Omicron Variant: The first symptom of the new variant is one you can hear

Naga Munchetty grills professor on response to Omicron variant

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The first symptom, according to scientists may be one that you can hear rather than feel.

According to experts from, a South African health insurer, the first symptom of Omicron is change in your voice.

Scientists have known for a while that the Omicron variant results in a ‘scratchy throat’; but knowing in what order the symptoms arrive can help people to act early to stop the spread.

This is because you’ll experience the change in your voice and feel encouraged to get tested to find out if you COVID-19.

Data from the ZOE Covid App, in which people input their symptoms, has also found that people are also reporting developing a ‘husky voice’ as a result of the variant.

This is all part of a steep learning curve that scientists in the UK and around the word since the Omicron variant was first detected just over a month ago.

In that time, we have seen that, whilst it results in milder symptoms than the Delta variant, that it is more infectious.

This is why the Government brought in Plan B measures in the earlier part of this month.

However, this same administration has been criticised for not going as far as the devolved governments.

What is meant by this is, when it comes to Covid restrictions, each of the four nations in the UK, England, Wales, Scotland and Northern Ireland, are allowed to put in restrictions when they like.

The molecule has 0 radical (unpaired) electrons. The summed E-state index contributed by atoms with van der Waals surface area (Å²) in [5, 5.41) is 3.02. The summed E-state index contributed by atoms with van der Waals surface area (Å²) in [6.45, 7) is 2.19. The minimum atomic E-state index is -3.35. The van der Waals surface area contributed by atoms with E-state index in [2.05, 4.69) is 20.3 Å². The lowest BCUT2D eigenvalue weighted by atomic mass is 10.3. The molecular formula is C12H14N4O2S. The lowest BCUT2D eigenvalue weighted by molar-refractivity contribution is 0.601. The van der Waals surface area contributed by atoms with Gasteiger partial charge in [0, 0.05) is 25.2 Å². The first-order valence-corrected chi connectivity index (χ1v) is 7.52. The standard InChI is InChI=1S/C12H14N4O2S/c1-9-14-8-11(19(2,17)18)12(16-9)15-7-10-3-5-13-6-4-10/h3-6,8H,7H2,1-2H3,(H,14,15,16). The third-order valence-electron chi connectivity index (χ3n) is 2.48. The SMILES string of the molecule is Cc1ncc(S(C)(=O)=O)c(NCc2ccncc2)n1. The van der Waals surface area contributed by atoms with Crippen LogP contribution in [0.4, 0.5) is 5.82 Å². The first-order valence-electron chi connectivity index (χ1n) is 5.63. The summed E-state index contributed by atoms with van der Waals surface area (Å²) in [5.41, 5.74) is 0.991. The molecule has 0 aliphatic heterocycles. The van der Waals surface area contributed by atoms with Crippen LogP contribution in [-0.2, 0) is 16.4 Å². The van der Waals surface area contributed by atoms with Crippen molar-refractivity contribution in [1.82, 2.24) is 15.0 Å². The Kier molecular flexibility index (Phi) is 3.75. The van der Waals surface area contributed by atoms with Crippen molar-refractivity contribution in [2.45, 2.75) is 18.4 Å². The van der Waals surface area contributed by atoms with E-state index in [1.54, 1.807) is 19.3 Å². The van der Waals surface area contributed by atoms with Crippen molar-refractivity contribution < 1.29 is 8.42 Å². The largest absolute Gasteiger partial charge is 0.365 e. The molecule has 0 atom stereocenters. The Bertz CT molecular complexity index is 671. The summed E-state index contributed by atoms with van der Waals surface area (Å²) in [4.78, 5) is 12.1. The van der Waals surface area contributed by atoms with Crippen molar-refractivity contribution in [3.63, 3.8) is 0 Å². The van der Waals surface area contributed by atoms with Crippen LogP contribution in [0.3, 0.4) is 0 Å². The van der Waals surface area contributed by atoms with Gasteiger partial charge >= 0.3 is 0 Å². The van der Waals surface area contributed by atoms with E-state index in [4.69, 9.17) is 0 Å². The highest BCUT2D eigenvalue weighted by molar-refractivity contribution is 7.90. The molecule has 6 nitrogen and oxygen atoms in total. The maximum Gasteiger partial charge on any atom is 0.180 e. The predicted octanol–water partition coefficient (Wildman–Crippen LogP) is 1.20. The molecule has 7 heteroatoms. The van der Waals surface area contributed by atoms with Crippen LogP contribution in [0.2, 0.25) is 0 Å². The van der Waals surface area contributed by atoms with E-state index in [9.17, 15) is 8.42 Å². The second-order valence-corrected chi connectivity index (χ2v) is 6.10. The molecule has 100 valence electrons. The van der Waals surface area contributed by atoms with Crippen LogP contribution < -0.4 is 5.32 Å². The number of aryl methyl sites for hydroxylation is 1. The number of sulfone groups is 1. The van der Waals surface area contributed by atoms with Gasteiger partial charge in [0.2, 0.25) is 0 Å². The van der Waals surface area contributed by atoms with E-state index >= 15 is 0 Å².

This a four nations approach where each nation is not only allowed to put in restrictions when they like but also in what form.

On Boxing Day Scotland, Wales and Northern Ireland each brought in new restrictions to try and curb the spread of Omicron.

Meanwhile, in England, Boris Johnson has decided not to bring in new restrictions.

This has puzzled many scientific experts given the steep rise in hospitalisations, particularly in London, that at is at the epicentre of the Omicron wave.

The Conservatives have pinned their hopes of avoiding more restrictions with the booster programme.

Since it was expanded, millions of Britons have either been given their booster.

However, the main issue is not so much the vaccinated, but the unvaccinated.

The vast majority of people in intensive care with COVID-19 are the unvaccinated; those who have no jabs at all.

With millions still unvaccinated, this means there is still the potential for an NHS weakened by a decade of cuts and two COVID-19 waves to become overwhelmed.

It is crucial then that the vaccination role out continues and people continue to be careful where they can, taking lateral flow tests before they meet others and wearing masks.

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